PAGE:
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Our Past Inspires Our Future

In the fall of 1951, St. Martin’s Headmaster Ellsworth O. Van Slate addressed his faculty with powerful words: “We must always be on guard lest we become preoccupied with the letter rather than the spirit of learning..."
In the fall of 1951, St. Martin’s Headmaster Ellsworth O. Van Slate addressed his faculty with powerful words: “We must always be on guard lest we become preoccupied with the letter rather than the spirit of learning. Our emphasis must be on purpose, on intent, on the why and how of things. We must always seek to motivate and stimulate thought, to raise important questions in the minds of students which will lead them in a desire for further knowledge.”

This quote may seem familiar to you because I cited it in my letter for the Fall 2016 issue of The Bell, celebrating our first 70 years. It has been 70 years since St. Martin’s first opened its doors to the scholars of New Orleans. Seventy years of excellence in Faith, Scholarship, and Service. Now, as we peer into the future in the current Bell, Headmaster Van Slate’s message to his faculty mirrors the message we are sharing with our faculty today. The “why” of our purpose and mission remains steadily centered. It is the “how” that has us moving in exciting new directions as we look to the future.

The cornerstone of learning — past, present and future — is our ability as a school to remain fluid and relevant as we prepare our students for whatever life has in store. At a time in history when things are moving and changing at breakneck speed, St. Martin’s remains laser-focused on teaching our students the skills they will need to meet their futures head-on.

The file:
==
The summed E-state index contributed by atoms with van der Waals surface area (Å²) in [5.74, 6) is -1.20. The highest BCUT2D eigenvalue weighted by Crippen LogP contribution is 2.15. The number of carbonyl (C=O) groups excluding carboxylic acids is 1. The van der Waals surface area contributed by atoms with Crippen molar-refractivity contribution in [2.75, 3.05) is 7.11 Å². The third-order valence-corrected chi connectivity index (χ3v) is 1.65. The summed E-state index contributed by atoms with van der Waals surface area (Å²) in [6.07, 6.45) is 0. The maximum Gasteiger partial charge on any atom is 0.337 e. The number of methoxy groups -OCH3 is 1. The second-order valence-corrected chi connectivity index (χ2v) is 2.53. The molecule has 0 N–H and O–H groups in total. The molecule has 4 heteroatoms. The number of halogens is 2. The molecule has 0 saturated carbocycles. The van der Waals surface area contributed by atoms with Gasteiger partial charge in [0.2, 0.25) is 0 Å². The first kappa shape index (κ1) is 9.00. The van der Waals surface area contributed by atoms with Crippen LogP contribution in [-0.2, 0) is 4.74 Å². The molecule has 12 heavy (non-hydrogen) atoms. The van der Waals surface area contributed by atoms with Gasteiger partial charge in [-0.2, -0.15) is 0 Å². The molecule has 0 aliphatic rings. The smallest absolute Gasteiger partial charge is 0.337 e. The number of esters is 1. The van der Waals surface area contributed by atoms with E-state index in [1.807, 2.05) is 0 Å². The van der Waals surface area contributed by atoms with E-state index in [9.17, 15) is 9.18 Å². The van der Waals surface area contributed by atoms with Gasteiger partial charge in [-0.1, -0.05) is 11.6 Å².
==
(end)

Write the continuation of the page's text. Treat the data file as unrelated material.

In the words of Henry James, “A tradition is kept alive only by something being added to it.” At St. Martin’s, we are adding much.

We have become educational leaders in providing avenues for our students to apply what they are learning while they are learning it. We have captured and expanded on Mr. Van Slate’s caution to stay focused on the spirit rather than the letter of learning. The “why and how of things” is not just a message delivered from the podium to the pupil. Rather, it is the hands-on focus through which we teach our students to be discerning problem-solvers and creative, intellectual adventurers. I hope you will look at and enjoy the pages of this Bell with a deep confidence that the past has informed our vision for a bright and exciting future.

Merry Sorrells
Head of School
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